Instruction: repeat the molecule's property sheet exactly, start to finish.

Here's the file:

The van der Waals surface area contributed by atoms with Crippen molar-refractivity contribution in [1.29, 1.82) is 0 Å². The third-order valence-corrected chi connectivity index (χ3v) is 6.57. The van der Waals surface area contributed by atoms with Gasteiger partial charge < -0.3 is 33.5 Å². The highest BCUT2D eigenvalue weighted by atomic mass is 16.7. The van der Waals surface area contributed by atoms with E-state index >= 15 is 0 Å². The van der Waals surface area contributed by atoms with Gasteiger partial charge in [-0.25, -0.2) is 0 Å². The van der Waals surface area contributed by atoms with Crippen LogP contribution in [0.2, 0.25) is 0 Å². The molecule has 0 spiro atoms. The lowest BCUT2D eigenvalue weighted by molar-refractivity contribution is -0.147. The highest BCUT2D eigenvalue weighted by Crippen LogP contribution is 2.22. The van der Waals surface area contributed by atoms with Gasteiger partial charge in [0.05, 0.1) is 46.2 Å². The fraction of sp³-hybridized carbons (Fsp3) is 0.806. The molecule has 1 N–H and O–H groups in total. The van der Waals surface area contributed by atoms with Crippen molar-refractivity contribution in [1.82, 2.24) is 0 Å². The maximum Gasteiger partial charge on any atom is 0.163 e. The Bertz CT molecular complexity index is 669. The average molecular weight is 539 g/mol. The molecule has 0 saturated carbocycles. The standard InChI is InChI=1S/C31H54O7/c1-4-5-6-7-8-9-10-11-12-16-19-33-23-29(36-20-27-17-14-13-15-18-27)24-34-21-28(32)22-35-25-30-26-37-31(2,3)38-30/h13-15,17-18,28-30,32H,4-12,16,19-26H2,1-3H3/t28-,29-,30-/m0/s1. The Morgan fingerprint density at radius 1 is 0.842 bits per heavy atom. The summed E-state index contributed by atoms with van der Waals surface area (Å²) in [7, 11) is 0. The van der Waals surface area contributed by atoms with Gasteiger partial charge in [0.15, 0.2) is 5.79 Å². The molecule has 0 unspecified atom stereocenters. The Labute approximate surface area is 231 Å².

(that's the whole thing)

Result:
The van der Waals surface area contributed by atoms with Crippen molar-refractivity contribution in [1.29, 1.82) is 0 Å². The third-order valence-corrected chi connectivity index (χ3v) is 6.57. The van der Waals surface area contributed by atoms with Gasteiger partial charge < -0.3 is 33.5 Å². The highest BCUT2D eigenvalue weighted by atomic mass is 16.7. The van der Waals surface area contributed by atoms with E-state index >= 15 is 0 Å². The van der Waals surface area contributed by atoms with Gasteiger partial charge in [-0.25, -0.2) is 0 Å². The van der Waals surface area contributed by atoms with Crippen LogP contribution in [0.2, 0.25) is 0 Å². The molecule has 0 spiro atoms. The lowest BCUT2D eigenvalue weighted by molar-refractivity contribution is -0.147. The highest BCUT2D eigenvalue weighted by Crippen LogP contribution is 2.22. The van der Waals surface area contributed by atoms with Gasteiger partial charge in [0.05, 0.1) is 46.2 Å². The fraction of sp³-hybridized carbons (Fsp3) is 0.806. The molecule has 1 N–H and O–H groups in total. The van der Waals surface area contributed by atoms with Crippen molar-refractivity contribution in [1.82, 2.24) is 0 Å². The maximum Gasteiger partial charge on any atom is 0.163 e. The Bertz CT molecular complexity index is 669. The average molecular weight is 539 g/mol. The molecule has 0 saturated carbocycles. The standard InChI is InChI=1S/C31H54O7/c1-4-5-6-7-8-9-10-11-12-16-19-33-23-29(36-20-27-17-14-13-15-18-27)24-34-21-28(32)22-35-25-30-26-37-31(2,3)38-30/h13-15,17-18,28-30,32H,4-12,16,19-26H2,1-3H3/t28-,29-,30-/m0/s1. The Morgan fingerprint density at radius 1 is 0.842 bits per heavy atom. The summed E-state index contributed by atoms with van der Waals surface area (Å²) in [7, 11) is 0. The van der Waals surface area contributed by atoms with Gasteiger partial charge in [0.15, 0.2) is 5.79 Å². The molecule has 0 unspecified atom stereocenters. The Labute approximate surface area is 231 Å².